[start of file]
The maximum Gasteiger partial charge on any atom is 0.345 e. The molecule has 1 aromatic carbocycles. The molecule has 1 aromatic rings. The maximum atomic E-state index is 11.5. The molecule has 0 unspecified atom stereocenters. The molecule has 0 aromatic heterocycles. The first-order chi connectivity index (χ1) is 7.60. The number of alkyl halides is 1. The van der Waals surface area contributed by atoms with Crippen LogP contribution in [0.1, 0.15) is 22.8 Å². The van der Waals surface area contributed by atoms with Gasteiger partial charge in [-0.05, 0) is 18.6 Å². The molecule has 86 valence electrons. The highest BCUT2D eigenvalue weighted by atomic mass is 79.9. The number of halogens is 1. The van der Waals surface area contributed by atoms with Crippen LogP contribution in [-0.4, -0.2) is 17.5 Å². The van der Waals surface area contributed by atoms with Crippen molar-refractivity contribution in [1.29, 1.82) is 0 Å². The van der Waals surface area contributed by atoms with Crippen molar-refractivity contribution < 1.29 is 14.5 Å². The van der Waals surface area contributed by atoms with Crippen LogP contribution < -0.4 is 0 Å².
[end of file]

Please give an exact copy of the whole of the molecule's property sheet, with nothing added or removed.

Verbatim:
The maximum Gasteiger partial charge on any atom is 0.345 e. The molecule has 1 aromatic carbocycles. The molecule has 1 aromatic rings. The maximum atomic E-state index is 11.5. The molecule has 0 unspecified atom stereocenters. The molecule has 0 aromatic heterocycles. The first-order chi connectivity index (χ1) is 7.60. The number of alkyl halides is 1. The van der Waals surface area contributed by atoms with Crippen LogP contribution in [0.1, 0.15) is 22.8 Å². The van der Waals surface area contributed by atoms with Gasteiger partial charge in [-0.05, 0) is 18.6 Å². The molecule has 86 valence electrons. The highest BCUT2D eigenvalue weighted by atomic mass is 79.9. The number of halogens is 1. The van der Waals surface area contributed by atoms with Crippen LogP contribution in [-0.4, -0.2) is 17.5 Å². The van der Waals surface area contributed by atoms with Crippen molar-refractivity contribution in [1.29, 1.82) is 0 Å². The van der Waals surface area contributed by atoms with Crippen molar-refractivity contribution < 1.29 is 14.5 Å². The van der Waals surface area contributed by atoms with Crippen LogP contribution < -0.4 is 0 Å².